Due to its restricted range and its specific habitat requirements, the Barrens Topminnow (Fundulus julisia) is constantly teetering on the brink of extinction. They are only found in a handful of locations in Middle Tennessee where they can inhabit springs and creeks but seem to prefer shallow, light-filled pools that are heavily vegetated (they cast their eggs into watercress and filamentous algae). Unfortunately it is the dewatering of these habitats caused by drought, stream diversions, and irrigation withdrawals that make them uninhabitable to Barrens Topminnows either intermittently or permanently (in the case of the Duck River population’s apparent extirpation). Perhaps the greatest threat to the long-term survival of this species is the invasion of the nonnative Western Mosquitofish (Gambusia affinis), which have been implicated in out-competing and replacing Barrens Topminnows in their specialized habitat.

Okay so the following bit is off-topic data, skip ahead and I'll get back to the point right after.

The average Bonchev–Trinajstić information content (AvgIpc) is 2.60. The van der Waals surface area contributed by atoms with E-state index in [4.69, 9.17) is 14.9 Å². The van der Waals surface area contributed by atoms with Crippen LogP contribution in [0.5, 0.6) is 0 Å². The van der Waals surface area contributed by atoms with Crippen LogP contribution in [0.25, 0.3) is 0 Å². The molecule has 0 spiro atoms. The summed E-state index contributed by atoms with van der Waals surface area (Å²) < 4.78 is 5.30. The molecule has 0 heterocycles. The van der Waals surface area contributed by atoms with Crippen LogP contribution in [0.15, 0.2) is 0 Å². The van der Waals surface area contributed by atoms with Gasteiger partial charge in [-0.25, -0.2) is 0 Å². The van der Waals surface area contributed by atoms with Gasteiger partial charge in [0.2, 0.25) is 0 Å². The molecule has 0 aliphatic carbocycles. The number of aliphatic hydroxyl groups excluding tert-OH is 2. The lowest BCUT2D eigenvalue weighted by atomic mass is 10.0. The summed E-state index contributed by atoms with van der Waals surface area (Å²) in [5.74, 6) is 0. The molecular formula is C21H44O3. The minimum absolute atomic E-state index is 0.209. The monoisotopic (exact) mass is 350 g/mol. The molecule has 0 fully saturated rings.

During the most recent drought last fall, some of the pools that Barrens Topminnows populations were relying on had dwindled to mere puddles; this spurred a multi-agency effort to go and rescue remaining individuals before it was too late. My friend Dr. Bernie Kuhajda said of the event: “I thought it’d be dry. I had no idea there’d be practically no water here. I don’t have a lot of hope. This was by far the healthiest population of Barrens Topminnows anywhere. This is pretty cataclysmic.”
This is the reality that, in order keep this and many other threatened and endangered freshwater fish in the American Southeast alive, it requires intensive management efforts. But it’s worth it; these species have survived for many thousands of years as our own species simultaneously became a master of evolution.
My friends at Conservation Fisheries have been maintaining arks and actively propagating three separate (genetically distinct) populations of Barrens Topminnows since the mid-1980s. CFI co-founder and friend Patrick Rakes even wrote his 1989 masters thesis on this beautiful fish. - Todd Amacker